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Publication numberUS7720854 B2
Publication typeGrant
Application numberUS 11/467,293
Publication dateMay 18, 2010
Filing dateAug 25, 2006
Priority dateAug 25, 2006
Fee statusPaid
Also published asUS20080052304
Publication number11467293, 467293, US 7720854 B2, US 7720854B2, US-B2-7720854, US7720854 B2, US7720854B2
InventorsMakaram Raghunandan
Original AssigneeIntel Corporation
Export CitationBiBTeX, EndNote, RefMan
External Links: USPTO, USPTO Assignment, Espacenet
Techniques for accessing a table
US 7720854 B2
Abstract
Techniques are described herein that can be used to access entries in a packed table. An unpacked table includes empty and filled elements. Filled elements can be accumulated and included in a packed table. An element in the packed table can be accessed by considering the location the element would have been located in the unpacked table. The location can be used to determine the location of the element in the packed table.
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Claims(9)
1. An apparatus comprising:
logic to determine whether to retrieve a second entry from a packed table or an unpacked table based in part on an indicator in a first entry, wherein:
the first entry comprises a match pointer, a packed table indicator, and vector pointer,
the indicator includes the packed table indicator,
the packed table indicator indicates whether the vector pointer points to an unpacked table or a trie vector block,
the trie vector block includes an occupancy vector and packed trie pointer, and
the packed trie pointer identifies a location of a packed table associated with the second entry;
logic to selectively retrieve the second entry from a packed table in response to the indicator indicating storage of the second entry in a packed table, wherein the logic to retrieve is to:
determine whether a location associated with the second entry includes a valid entry,
selectively determine a location in the packed table associated with the second entry in response to the determination that the location associated with the second entry includes a valid entry, and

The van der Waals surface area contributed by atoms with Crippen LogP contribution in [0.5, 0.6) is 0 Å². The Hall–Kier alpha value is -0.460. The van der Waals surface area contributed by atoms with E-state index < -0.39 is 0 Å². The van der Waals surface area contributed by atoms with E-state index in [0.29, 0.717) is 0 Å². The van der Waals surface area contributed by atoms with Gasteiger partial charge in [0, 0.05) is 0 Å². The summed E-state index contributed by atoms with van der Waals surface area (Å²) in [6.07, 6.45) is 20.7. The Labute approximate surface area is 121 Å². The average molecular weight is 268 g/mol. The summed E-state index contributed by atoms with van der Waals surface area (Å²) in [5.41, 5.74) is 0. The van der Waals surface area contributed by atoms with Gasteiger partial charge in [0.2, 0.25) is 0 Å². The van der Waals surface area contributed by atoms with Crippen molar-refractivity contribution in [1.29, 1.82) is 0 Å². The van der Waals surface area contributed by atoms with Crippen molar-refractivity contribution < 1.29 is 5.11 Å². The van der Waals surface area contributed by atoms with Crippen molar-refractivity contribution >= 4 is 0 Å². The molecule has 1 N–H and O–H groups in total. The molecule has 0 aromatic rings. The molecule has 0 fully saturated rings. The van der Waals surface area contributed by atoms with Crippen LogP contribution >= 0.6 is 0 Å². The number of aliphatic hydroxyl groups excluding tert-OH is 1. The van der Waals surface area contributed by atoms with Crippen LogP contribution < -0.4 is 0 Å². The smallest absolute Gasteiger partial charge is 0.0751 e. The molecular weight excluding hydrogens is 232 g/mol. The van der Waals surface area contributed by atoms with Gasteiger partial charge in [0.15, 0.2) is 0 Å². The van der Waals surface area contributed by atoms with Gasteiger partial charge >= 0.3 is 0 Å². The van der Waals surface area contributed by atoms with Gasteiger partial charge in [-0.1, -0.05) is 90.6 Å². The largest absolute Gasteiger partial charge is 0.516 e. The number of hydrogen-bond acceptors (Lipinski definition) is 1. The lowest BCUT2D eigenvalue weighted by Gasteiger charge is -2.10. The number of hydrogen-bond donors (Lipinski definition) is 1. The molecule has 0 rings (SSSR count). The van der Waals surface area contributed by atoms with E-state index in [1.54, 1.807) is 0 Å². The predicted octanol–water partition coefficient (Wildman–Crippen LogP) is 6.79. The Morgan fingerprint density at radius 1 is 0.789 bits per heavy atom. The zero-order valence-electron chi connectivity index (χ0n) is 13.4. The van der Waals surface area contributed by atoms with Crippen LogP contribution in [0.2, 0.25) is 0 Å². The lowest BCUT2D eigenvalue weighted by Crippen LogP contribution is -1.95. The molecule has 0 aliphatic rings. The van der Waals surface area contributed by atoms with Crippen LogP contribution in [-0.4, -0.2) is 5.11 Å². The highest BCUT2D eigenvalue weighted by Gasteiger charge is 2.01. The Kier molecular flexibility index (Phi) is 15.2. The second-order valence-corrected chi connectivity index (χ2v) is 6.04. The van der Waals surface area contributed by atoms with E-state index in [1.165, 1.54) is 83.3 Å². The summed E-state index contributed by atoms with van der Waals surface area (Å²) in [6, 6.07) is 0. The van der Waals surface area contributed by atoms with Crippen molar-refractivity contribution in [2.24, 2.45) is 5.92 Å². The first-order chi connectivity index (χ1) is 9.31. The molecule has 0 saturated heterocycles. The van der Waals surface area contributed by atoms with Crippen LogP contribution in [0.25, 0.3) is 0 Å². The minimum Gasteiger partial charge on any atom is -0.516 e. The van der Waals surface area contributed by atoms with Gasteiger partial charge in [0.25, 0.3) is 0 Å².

retrieve the second entry from the determined location in the packed table; and
logic to selectively retrieve the second entry from an unpacked table in response to the indicator indicating storage of the second entry in an unpacked table.
2. The apparatus of claim 1, wherein the first entry comprises a portion of an IPv6 destination address.
3. The apparatus of claim 1, wherein to determine whether a location associated with the second entry includes a valid entry, the logic is to inspect the occupancy vector associated with the vector pointer.
4. The apparatus of claim 1, wherein to selectively determine a location in the packed table associated with the second entry, the logic is to count a number of valid entries in the occupancy vector up to and including the valid entry associated with the second entry.
5. A system comprising:
a switch fabric; and
a device communicatively coupled to the switch fabric, wherein the device comprises a line card and wherein the line card includes:
logic to receive a first entry;
logic to determine whether to retrieve a second entry from a packed table or an unpacked table based in part on an indicator in the first entry, wherein:
the first entry comprises a match pointer, a packed table indicator, and vector pointer,
the indicator includes the packed table indicator,
the packed table indicator indicates whether the vector pointer points to an unpacked table or a trie vector block,
the trie vector block includes an occupancy vector and packed trie pointer, and
the packed trie pointer identifies a location of a packed table associated with the second entry;
logic to selectively retrieve the second entry from a packed table in response to the indicator indicating storage of the second entry in a packed table, wherein the logic to selectively retrieve is to: